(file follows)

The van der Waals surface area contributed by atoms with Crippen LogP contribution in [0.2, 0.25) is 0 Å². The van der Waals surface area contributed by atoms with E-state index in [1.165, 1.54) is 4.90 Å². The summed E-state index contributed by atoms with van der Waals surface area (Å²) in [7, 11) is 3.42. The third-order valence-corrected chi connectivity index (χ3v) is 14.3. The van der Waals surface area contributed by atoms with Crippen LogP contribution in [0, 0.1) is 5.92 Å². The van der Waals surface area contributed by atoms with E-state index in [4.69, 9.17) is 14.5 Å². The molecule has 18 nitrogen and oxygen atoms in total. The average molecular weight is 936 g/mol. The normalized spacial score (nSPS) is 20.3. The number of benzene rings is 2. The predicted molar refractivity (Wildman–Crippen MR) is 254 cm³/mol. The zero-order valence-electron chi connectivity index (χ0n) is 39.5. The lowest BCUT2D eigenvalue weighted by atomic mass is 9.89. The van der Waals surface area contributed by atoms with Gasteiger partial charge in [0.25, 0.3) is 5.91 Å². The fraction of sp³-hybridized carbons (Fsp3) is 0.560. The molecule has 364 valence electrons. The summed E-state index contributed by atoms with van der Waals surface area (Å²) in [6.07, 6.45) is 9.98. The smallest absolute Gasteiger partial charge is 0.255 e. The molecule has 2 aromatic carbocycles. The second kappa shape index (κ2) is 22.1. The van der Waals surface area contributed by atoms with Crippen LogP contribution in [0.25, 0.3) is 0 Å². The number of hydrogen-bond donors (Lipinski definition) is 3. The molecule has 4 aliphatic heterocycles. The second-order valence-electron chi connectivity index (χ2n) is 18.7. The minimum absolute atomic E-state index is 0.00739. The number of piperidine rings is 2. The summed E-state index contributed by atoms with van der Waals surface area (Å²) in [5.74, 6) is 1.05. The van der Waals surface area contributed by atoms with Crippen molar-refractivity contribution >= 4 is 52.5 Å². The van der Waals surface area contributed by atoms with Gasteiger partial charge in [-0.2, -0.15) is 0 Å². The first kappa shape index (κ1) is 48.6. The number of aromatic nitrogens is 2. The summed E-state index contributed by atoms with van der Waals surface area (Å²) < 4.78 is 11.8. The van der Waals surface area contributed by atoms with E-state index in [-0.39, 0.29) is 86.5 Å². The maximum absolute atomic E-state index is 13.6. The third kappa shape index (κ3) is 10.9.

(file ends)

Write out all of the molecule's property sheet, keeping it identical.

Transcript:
The van der Waals surface area contributed by atoms with Crippen LogP contribution in [0.2, 0.25) is 0 Å². The van der Waals surface area contributed by atoms with E-state index in [1.165, 1.54) is 4.90 Å². The summed E-state index contributed by atoms with van der Waals surface area (Å²) in [7, 11) is 3.42. The third-order valence-corrected chi connectivity index (χ3v) is 14.3. The van der Waals surface area contributed by atoms with Crippen LogP contribution in [0, 0.1) is 5.92 Å². The van der Waals surface area contributed by atoms with E-state index in [4.69, 9.17) is 14.5 Å². The molecule has 18 nitrogen and oxygen atoms in total. The average molecular weight is 936 g/mol. The normalized spacial score (nSPS) is 20.3. The number of benzene rings is 2. The predicted molar refractivity (Wildman–Crippen MR) is 254 cm³/mol. The zero-order valence-electron chi connectivity index (χ0n) is 39.5. The lowest BCUT2D eigenvalue weighted by atomic mass is 9.89. The van der Waals surface area contributed by atoms with Gasteiger partial charge in [0.25, 0.3) is 5.91 Å². The fraction of sp³-hybridized carbons (Fsp3) is 0.560. The molecule has 364 valence electrons. The summed E-state index contributed by atoms with van der Waals surface area (Å²) in [6.07, 6.45) is 9.98. The smallest absolute Gasteiger partial charge is 0.255 e. The molecule has 2 aromatic carbocycles. The second kappa shape index (κ2) is 22.1. The van der Waals surface area contributed by atoms with Crippen LogP contribution in [0.25, 0.3) is 0 Å². The number of hydrogen-bond donors (Lipinski definition) is 3. The molecule has 4 aliphatic heterocycles. The second-order valence-electron chi connectivity index (χ2n) is 18.7. The minimum absolute atomic E-state index is 0.00739. The number of piperidine rings is 2. The summed E-state index contributed by atoms with van der Waals surface area (Å²) in [5.74, 6) is 1.05. The van der Waals surface area contributed by atoms with Crippen molar-refractivity contribution >= 4 is 52.5 Å². The van der Waals surface area contributed by atoms with Gasteiger partial charge in [-0.2, -0.15) is 0 Å². The first kappa shape index (κ1) is 48.6. The number of aromatic nitrogens is 2. The summed E-state index contributed by atoms with van der Waals surface area (Å²) < 4.78 is 11.8. The van der Waals surface area contributed by atoms with E-state index in [-0.39, 0.29) is 86.5 Å². The maximum absolute atomic E-state index is 13.6. The third kappa shape index (κ3) is 10.9.